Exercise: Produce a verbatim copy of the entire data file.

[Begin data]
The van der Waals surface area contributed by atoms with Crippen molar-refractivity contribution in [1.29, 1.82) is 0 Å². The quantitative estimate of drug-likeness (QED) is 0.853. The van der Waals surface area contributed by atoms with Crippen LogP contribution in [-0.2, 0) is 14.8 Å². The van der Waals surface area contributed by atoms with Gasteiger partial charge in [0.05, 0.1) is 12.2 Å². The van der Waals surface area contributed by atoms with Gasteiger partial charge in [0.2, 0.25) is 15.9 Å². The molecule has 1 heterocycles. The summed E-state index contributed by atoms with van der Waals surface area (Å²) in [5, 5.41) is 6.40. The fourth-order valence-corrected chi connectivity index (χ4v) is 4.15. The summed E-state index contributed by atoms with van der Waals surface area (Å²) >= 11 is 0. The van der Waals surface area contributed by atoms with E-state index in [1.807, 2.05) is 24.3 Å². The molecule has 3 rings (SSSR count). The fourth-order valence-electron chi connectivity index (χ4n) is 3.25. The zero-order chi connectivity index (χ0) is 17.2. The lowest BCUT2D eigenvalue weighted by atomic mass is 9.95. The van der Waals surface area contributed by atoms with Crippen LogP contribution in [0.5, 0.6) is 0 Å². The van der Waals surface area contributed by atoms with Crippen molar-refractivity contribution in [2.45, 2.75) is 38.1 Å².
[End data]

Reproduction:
The van der Waals surface area contributed by atoms with Crippen molar-refractivity contribution in [1.29, 1.82) is 0 Å². The quantitative estimate of drug-likeness (QED) is 0.853. The van der Waals surface area contributed by atoms with Crippen LogP contribution in [-0.2, 0) is 14.8 Å². The van der Waals surface area contributed by atoms with Gasteiger partial charge in [0.05, 0.1) is 12.2 Å². The van der Waals surface area contributed by atoms with Gasteiger partial charge in [0.2, 0.25) is 15.9 Å². The molecule has 1 heterocycles. The summed E-state index contributed by atoms with van der Waals surface area (Å²) in [5, 5.41) is 6.40. The fourth-order valence-corrected chi connectivity index (χ4v) is 4.15. The summed E-state index contributed by atoms with van der Waals surface area (Å²) >= 11 is 0. The van der Waals surface area contributed by atoms with E-state index in [1.807, 2.05) is 24.3 Å². The molecule has 3 rings (SSSR count). The fourth-order valence-electron chi connectivity index (χ4n) is 3.25. The zero-order chi connectivity index (χ0) is 17.2. The lowest BCUT2D eigenvalue weighted by atomic mass is 9.95. The van der Waals surface area contributed by atoms with Crippen LogP contribution in [0.5, 0.6) is 0 Å². The van der Waals surface area contributed by atoms with Crippen molar-refractivity contribution in [2.45, 2.75) is 38.1 Å².